In 1959, the work earned him Order of the Badge of Honour. This was the first of many Sate Honours that he would later get.
In 1961, he earned his candidate degree of sciences in technology (equivalent to MS) from the same institute. His thesis involved working out the power germanium and partially silicon rectifiers. The work contributed to the development of Soviet power semiconductor electronics.
From 1962, Alferov started working on III-V semiconductor heterostructures and by the following year, proposed the first heterostructure laser. Next in 1964, he was promoted to the post of Senior Researcher and continued his work on it.
In 1966, Alferov and his research team developed the first practical heterostructure electronic device. They then went on to create the first electronic components made from heterostructures, including the first heterostructure laser, a device he had proposed in 1963.
In 1967, he was promoted to the post of Senior Research Associate and was made the head of the laboratory at Physico-Technical Institute. Sometime in the same year, he visited STL laboratories in Harlow. He found them to be well equipped, but the scholars there were more interested in the theoretical aspect of heterostructures.
On returning to Leningrad, he continued working in the same direction and in 1968-1969, was able to control the electron and light fluxes in classical heterostructures, based on the arsenid gallium-arsenid aluminum system. Also in 1969, he made his first trip to the United States of America.
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However, Alferov had not earned his PhD as yet and so in 1970, he submitted the gist of his experiments as his doctoral thesis, earning his PhD in the same year. Also in 1970, they created heterostructures based solar cells, which were later mounted on Sputnick.
Work went on at a steady space at the Ioffe Physical-Technical Institute under his guidance. In 1987, he was made the Director of the institute and since 1989 he has been working as the Vice-President of the USSR Academy of Sciences and President of its Saint Petersburg Scientific Center.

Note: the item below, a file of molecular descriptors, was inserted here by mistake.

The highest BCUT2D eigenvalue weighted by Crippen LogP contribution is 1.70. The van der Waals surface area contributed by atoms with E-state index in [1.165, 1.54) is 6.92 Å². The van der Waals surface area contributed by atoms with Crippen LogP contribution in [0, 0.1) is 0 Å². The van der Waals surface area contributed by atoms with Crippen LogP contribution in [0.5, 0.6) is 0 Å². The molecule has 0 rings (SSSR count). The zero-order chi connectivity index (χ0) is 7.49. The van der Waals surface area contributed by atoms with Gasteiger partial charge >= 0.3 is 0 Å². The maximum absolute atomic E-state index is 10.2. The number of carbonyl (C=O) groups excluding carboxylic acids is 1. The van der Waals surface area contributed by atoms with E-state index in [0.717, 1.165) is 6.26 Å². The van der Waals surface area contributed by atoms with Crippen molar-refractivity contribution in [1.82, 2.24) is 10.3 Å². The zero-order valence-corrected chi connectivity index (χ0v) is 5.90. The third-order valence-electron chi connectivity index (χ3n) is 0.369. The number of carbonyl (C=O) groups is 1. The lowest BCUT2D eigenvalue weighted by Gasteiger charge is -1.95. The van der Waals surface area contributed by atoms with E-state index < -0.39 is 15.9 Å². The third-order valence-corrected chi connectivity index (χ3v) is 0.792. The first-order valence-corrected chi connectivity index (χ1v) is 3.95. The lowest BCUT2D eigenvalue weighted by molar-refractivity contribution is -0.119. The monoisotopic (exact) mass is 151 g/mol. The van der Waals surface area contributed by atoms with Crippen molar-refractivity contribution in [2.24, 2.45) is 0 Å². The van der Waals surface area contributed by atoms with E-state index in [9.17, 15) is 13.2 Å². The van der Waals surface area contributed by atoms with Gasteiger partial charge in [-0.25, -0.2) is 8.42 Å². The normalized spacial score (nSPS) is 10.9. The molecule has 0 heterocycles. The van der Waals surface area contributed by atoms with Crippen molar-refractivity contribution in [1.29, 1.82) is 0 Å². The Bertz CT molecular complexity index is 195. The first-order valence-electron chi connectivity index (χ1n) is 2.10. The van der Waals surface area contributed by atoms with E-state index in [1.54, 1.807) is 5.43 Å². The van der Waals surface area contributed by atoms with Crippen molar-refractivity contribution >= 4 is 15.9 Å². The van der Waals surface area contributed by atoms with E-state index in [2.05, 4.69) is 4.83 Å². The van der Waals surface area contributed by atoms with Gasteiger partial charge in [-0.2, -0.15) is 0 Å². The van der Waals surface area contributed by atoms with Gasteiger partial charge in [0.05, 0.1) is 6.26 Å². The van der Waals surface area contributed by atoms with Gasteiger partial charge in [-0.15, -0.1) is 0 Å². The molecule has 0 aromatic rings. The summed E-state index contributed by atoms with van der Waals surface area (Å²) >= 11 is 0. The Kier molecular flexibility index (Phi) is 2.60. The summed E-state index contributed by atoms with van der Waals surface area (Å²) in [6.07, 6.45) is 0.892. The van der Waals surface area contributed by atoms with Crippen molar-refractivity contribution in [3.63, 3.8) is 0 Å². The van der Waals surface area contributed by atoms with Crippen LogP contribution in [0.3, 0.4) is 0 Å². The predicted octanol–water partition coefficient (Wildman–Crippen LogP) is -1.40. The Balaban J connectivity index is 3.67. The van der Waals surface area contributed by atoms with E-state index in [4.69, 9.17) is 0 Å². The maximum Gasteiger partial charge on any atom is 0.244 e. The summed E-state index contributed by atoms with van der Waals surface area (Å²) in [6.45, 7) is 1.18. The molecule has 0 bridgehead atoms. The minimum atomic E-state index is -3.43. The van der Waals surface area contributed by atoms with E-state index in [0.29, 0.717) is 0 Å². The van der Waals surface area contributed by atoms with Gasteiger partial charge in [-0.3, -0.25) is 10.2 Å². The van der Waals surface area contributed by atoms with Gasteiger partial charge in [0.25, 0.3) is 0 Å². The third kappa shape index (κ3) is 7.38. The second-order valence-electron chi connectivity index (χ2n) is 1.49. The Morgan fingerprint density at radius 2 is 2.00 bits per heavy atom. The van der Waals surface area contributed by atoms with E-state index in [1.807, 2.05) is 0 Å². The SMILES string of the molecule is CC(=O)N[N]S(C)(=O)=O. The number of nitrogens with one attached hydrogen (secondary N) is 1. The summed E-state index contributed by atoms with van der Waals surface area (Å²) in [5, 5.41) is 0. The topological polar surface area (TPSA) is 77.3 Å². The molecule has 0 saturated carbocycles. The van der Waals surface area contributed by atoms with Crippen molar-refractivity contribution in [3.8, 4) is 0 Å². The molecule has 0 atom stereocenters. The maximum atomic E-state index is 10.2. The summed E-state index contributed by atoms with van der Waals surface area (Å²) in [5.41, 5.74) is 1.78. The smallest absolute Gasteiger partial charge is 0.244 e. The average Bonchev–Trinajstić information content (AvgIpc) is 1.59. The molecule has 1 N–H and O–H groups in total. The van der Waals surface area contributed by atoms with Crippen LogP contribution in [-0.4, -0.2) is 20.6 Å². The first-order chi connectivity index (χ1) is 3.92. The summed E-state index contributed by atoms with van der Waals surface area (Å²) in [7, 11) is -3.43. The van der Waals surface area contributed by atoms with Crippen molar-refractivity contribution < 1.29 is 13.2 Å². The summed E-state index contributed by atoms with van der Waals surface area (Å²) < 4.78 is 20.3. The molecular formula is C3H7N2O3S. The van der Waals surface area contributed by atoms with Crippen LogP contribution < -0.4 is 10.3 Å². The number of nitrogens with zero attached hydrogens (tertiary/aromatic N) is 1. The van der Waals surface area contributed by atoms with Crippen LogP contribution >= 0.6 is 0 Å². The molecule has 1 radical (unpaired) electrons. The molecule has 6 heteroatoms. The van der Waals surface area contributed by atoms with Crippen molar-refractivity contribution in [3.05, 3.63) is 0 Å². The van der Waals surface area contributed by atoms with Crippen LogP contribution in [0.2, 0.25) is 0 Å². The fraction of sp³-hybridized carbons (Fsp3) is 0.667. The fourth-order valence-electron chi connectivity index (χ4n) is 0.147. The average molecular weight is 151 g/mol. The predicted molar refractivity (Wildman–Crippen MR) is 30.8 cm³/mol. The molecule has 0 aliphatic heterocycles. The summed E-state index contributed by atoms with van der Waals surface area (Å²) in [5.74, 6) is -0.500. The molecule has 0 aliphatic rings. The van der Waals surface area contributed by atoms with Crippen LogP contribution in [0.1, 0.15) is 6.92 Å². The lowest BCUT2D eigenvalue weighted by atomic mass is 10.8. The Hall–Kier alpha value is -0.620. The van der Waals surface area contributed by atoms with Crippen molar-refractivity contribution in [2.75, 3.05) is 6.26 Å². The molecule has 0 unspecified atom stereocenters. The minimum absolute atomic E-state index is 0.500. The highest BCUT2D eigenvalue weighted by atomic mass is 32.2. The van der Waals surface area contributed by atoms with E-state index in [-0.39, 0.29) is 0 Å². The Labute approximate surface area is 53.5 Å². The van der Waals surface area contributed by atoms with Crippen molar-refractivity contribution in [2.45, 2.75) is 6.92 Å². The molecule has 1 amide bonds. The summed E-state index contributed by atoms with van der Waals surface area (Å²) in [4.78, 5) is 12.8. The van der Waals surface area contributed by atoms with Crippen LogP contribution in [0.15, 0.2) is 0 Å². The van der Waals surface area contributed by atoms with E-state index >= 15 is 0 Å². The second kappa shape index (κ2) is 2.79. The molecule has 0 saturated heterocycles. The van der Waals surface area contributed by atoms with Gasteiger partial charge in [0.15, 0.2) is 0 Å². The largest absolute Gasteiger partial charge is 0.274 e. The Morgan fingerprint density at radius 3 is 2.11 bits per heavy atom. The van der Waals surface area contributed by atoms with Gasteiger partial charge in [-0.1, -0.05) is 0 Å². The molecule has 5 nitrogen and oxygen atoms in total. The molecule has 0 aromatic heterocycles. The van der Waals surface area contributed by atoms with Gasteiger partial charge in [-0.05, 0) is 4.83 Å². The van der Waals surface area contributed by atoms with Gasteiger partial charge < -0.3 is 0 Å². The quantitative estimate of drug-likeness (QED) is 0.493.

Subsequently, Alferov entered politics and in 1995 became a member of the State Duma representing ‘Our Home –Russia’. Later he joined the Communist Party of the Russian Federation and was re-elected to Duma in 1999, 2003 and 2007 as its representative.
Zhores Ivanovich Alferov is best known for his advanced research into III-V semiconductor heterostructures. The work included detailed studies of epitaxy processes, injection properties, lasers, LED’s, and solar cells etc.
Alfred’s work in this respect provided the foundation for optical semiconductors and solar cells. It not only made the Soviet Union's Sputnik program possible, but also laid the foundation for the development of bar-code readers, cellular telephone communications etc.
Awards & Achievements
In 2000, Alferov jointly received the Nobel Prize in Physics "for developing semiconductor heterostructures used in high-speed- and opto-electronics". He shared the prize with Herbert Kroemer, who worked independently on the same topic and Jack Kilby, who invented the integrated circuit.
Other than that, he has received numerous other prizes including Global Energy Prize (2005), Kyoto Prize in Advanced Technology (2001), Demidov Prize (1999), Ioffe Prize (Russian Academy of Sciences, 1996), USSR State Prize (1984), Lenin Prize (1972), Stuart Ballantine Medal (1971) and Franklin's Institute Gold Medal (1971).
Personal Life & Legacy
In 1967, Alferov married Tamara Darskaya, who was working at a big Space Enterprise under the guidance of Academician V.P. Glushko in Moscow. Therefore, for around six months, Alferov had to make weekly trip from Leningrad to Moscow. Later she moved to Leningrad.
Professor Alferov is now the Editor-in-Chief of a Russian journal, Pis'ma v Zhurnal Tekhnicheskoi Fiziki and a member of the Editorial Board of a Russian journal Nauka i Zhizn'.
When in 2007, the Russian Orthodox Church tried to introduce the basics of religious education into the public education system, Alferov was among the ten eminent academicians, who wrote an open letter to the President, expressing their concern about clericalization of the society.